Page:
“Sanity has become vanity,” chuckled a math teacher, watching the board director escape. The teacher thought fondly of his third margarita of the day, now two margaritas ago. “I lost my man-ity when we lost our sanity,” he sang softly. He glared at the room, then hiccupped. “No one will let me save the children, you know,” he confided, his breath an alcoholic mist. “But I am allowed to save the manatees.”
Asked about the children, another board director snapped, “Who cares?” Then he remembered his Talking Points. “No, wait,” he said sincerely. “That’s not right. It’s all about the kids.”
“Hey, look, you, you’re missing the point,” a tech vendor fretted, looking over a parent’s shoulder. “What are you writing? Stop that. It isn’t about us. You seem obsessed, and you’re very negative. You aren’t all that likable, either, I don’t know if anyone has said that to you. No offense. But you don’t understand what we’re going through. We aren’t bad people. We just want to do what’s best for us. For the kids, I mean. Damn it, I keep mixing that up. It’s really all about the kids.”
The vendor was tapped on the shoulder, and he turned around. “Oh, thank you,” he said politely, stuffing a hundred-dollar bill down his pants. “I got my kids through private school this way,” he confided.
Meanwhile, local citizens were startled to find out that their children had been outlawed. “What the heck?” asked a perplexed parent. “Aren’t schools supposed to have children in them?”
“Not necessarily,” replied a superintendent. “We wish we could accommodate that. We know that’s what parents expect, and we suppose most of the teachers care about the kids. We’ve done our best, but with the economy so weak, with parents and teachers being incompetent, and with nobody but a few malcontents insisting that we actually teach the children, well, we’ve run out of options. This was a last resort. It isn’t something any of us want.”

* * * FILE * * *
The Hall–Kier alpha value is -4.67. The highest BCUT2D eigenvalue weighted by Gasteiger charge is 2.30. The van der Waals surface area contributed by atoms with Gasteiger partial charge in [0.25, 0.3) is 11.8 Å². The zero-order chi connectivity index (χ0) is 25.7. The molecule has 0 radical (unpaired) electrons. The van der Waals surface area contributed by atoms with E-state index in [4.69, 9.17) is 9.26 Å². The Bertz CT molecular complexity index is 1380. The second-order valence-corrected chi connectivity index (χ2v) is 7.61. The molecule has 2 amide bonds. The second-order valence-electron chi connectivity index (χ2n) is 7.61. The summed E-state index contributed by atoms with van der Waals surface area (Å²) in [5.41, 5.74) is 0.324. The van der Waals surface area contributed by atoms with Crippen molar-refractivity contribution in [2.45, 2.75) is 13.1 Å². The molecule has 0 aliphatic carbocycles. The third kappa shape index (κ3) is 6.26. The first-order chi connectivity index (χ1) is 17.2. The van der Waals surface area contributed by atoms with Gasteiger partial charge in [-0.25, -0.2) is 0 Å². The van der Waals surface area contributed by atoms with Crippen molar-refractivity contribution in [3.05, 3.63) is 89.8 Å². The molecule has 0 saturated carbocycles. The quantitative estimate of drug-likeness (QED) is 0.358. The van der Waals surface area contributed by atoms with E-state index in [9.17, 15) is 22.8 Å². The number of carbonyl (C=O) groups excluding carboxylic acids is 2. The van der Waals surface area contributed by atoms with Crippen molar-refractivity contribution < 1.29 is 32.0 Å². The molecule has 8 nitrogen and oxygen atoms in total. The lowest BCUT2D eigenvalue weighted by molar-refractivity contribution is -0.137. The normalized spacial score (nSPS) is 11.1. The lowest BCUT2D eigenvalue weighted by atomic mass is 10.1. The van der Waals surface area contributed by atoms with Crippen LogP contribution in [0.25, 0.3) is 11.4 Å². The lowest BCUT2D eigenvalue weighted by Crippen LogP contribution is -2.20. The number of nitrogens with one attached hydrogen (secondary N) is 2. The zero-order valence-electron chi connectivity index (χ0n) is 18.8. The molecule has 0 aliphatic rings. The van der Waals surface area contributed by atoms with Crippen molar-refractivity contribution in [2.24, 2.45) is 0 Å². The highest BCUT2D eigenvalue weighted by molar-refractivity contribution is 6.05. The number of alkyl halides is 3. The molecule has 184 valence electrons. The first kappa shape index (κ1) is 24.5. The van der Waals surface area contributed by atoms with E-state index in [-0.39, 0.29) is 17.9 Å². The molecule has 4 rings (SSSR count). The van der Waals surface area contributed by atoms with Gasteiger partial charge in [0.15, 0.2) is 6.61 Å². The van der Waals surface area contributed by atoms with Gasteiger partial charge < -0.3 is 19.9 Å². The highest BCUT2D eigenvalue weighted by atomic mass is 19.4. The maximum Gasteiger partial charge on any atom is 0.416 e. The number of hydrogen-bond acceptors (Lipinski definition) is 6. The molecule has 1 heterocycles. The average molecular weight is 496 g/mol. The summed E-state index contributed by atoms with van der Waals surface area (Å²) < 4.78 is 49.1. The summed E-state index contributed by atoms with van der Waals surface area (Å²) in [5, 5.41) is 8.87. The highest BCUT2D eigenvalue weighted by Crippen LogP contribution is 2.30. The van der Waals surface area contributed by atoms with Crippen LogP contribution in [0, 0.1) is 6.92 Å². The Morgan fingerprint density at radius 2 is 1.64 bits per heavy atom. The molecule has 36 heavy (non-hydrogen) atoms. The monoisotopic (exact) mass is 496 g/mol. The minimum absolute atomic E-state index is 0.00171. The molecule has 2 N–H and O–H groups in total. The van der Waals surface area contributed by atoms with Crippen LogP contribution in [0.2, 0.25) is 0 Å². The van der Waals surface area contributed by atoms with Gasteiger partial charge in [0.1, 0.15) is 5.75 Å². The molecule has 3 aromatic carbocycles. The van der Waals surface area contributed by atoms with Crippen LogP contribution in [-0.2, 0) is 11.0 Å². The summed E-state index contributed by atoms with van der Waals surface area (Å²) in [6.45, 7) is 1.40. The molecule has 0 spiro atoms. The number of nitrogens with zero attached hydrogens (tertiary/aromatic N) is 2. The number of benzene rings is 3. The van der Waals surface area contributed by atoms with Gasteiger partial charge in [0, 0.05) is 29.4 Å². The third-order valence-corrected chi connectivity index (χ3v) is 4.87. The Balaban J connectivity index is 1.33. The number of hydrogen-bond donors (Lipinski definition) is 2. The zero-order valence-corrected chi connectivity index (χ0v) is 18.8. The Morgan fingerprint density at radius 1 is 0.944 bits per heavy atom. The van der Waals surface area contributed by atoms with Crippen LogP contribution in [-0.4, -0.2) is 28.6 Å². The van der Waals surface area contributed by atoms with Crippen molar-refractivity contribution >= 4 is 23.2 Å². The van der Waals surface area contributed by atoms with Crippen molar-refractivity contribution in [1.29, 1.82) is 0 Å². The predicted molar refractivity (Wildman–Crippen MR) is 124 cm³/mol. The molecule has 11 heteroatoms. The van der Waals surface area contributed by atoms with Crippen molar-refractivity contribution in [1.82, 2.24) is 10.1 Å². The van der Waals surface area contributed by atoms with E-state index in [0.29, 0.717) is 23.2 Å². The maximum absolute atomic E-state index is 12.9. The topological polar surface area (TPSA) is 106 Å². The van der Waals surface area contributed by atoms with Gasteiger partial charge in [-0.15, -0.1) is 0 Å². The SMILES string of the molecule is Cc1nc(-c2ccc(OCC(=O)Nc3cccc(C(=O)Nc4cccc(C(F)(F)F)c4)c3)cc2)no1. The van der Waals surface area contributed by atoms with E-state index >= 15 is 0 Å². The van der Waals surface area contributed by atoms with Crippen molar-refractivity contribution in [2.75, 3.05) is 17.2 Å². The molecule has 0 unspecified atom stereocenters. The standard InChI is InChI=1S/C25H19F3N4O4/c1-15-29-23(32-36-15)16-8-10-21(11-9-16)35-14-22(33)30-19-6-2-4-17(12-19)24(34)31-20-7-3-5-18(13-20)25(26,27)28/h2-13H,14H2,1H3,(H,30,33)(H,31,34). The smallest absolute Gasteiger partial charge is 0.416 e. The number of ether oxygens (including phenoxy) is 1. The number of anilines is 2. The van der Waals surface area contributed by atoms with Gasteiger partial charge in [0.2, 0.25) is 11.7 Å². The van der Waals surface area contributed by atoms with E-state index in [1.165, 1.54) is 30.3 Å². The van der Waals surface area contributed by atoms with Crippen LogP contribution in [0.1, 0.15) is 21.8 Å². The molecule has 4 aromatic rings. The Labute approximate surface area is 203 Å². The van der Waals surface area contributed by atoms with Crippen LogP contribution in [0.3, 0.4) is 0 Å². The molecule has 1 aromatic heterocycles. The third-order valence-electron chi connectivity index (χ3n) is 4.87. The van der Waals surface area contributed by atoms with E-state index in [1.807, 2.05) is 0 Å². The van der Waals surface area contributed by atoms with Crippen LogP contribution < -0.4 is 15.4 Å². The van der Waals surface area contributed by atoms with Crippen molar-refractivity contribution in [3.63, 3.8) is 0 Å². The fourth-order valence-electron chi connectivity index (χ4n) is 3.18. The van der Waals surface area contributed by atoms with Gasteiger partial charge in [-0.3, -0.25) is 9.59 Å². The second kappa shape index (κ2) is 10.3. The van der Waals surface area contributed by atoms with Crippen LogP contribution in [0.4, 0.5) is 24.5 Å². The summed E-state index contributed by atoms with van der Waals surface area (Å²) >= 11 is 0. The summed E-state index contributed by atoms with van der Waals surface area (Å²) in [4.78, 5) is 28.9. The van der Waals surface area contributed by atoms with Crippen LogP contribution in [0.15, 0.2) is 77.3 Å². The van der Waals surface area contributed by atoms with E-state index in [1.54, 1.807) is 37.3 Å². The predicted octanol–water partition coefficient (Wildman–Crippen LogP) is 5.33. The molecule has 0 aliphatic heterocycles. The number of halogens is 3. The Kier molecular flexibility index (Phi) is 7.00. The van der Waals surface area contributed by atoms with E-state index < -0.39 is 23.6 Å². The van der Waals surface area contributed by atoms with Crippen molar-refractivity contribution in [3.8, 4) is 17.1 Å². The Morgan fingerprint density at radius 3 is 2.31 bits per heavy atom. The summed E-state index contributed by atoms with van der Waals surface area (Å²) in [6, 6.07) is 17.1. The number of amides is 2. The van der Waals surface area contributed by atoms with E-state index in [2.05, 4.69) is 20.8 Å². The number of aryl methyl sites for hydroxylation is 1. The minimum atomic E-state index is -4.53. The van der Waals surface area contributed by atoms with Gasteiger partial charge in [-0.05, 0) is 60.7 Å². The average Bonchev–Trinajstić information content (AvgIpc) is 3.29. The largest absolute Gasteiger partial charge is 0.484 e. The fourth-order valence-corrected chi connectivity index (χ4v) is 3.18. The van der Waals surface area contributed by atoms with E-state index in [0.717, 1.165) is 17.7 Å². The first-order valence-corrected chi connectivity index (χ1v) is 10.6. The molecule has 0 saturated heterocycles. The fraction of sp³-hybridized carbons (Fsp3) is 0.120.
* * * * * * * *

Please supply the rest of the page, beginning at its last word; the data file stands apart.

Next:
The superintendent said if people want their children back in schools, they could always come up with more money. “Another billion might do it,” she mused, staring out the window at her new Mercedes, parked outside the door in two spaces so no one could dent a door. “It depends on many things.”
Meanwhile, an associate superintendent told the parent that perhaps some of the children could be allowed back in, on an interim basis, to carry the district’s “Vote For Our Levy, Damn You” signs, or to spray-paint “If You Aren’t a Kid-Hater, Vote for the Levy” on the side of houses. “The children also could open doors for us,” he offered helpfully, “wash the Mercedes, and serve tea.”
“I guess it was to be expected,” the parent said sheepishly as she left to buy paint and tea. “Phonics went away, then arithmetic. Then grammar. Then cursive writing. The kids were bound to be next.”
Amid speculation as to how these bills and decisions would affect children academically, one local know-it-all said it might actually be better for them to be taught at home. “They aren’t being properly taught in the schools, and the district’s failed approach seems abusive. Maybe parents and grandparents will teach them,” she said hopefully, to loud guffaws from the Education Mob.
“Don’t listen to her,” a legislator told the Mob. “She’s an idiot, and she didn’t donate to my campaign. The kids are fine. Well, ours are fine. OK, well, mine are fine. And that’s what matters.” The Mob and media nodded as one, knowing he wouldn’t say it if it weren’t true.